4) You may not read over what you have written when finished, except for while reading out loud to the entire class, during which

5) No one may look at the person reading.

6) No one may comment on what has been read except for Lynda, who always says “good! good! good!” after each story.

7) You may not talk about the writing until the very end of the workshop.


To read out loud without being able to first look back over your writing is pretty terrifying indeed, but the stories that people had written were breathtaking and complete, wonderful little first draft shorts done from start to finish in less than 15 minutes. Incredible! Who knew writing could be easy?

One of my favorite insights that Barry shared was on the song “Groovin'” by the Rascals. Like her, I had always heard the lyrics as “Life would be ecstasy, you and me and LESLIE,” and wondered ‘who is this Leslie person? A man? A woman? Is this a threesome he’s singing about? Maybe Leslie is their child.’ Barry pointed out that from an editorial point of view, ‘Leslie’ isn’t properly introduced and should thus be cut from the song. But the lyrics ACTUALLY say “Life would be ecstasy, you and me ENDLESSLY.” Which makes more sense, right? But is also completely general and boring! The Image of Leslie is lost, killed off, edited out, and replaced with a non-image concept word.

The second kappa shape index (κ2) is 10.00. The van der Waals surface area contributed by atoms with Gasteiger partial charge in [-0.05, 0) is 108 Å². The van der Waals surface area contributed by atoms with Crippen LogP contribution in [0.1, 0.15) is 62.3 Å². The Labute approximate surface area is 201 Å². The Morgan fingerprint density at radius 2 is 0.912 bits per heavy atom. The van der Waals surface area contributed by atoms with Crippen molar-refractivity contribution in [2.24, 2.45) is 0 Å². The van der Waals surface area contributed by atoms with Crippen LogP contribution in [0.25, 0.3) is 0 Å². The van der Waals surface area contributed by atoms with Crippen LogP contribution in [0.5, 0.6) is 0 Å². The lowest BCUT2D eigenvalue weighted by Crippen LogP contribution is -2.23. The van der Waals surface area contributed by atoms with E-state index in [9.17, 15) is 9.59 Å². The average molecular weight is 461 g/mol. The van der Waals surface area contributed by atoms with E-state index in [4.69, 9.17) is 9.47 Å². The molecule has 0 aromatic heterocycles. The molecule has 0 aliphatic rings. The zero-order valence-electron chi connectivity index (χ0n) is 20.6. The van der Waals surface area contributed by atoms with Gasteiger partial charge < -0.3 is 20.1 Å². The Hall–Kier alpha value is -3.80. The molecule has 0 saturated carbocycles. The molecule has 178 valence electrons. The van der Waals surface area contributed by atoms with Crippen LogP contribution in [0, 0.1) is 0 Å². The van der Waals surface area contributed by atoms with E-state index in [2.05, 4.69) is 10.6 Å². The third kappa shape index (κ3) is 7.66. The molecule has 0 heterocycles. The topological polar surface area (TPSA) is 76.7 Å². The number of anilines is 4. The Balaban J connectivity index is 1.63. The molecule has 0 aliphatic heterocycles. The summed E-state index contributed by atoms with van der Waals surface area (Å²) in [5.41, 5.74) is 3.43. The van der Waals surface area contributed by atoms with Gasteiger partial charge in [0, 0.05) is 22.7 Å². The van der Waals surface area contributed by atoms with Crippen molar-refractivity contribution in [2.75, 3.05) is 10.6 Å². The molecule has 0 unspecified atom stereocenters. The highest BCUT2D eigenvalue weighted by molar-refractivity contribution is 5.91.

The more specific an Image is in a story–the more of a handle it provides into the world of a character–the more universal and relatable an Image becomes to a reader. How cool is that?

A huge thanks to Lynda Barry for her fabulous class! I’m already writing more, and I plan to keep it up.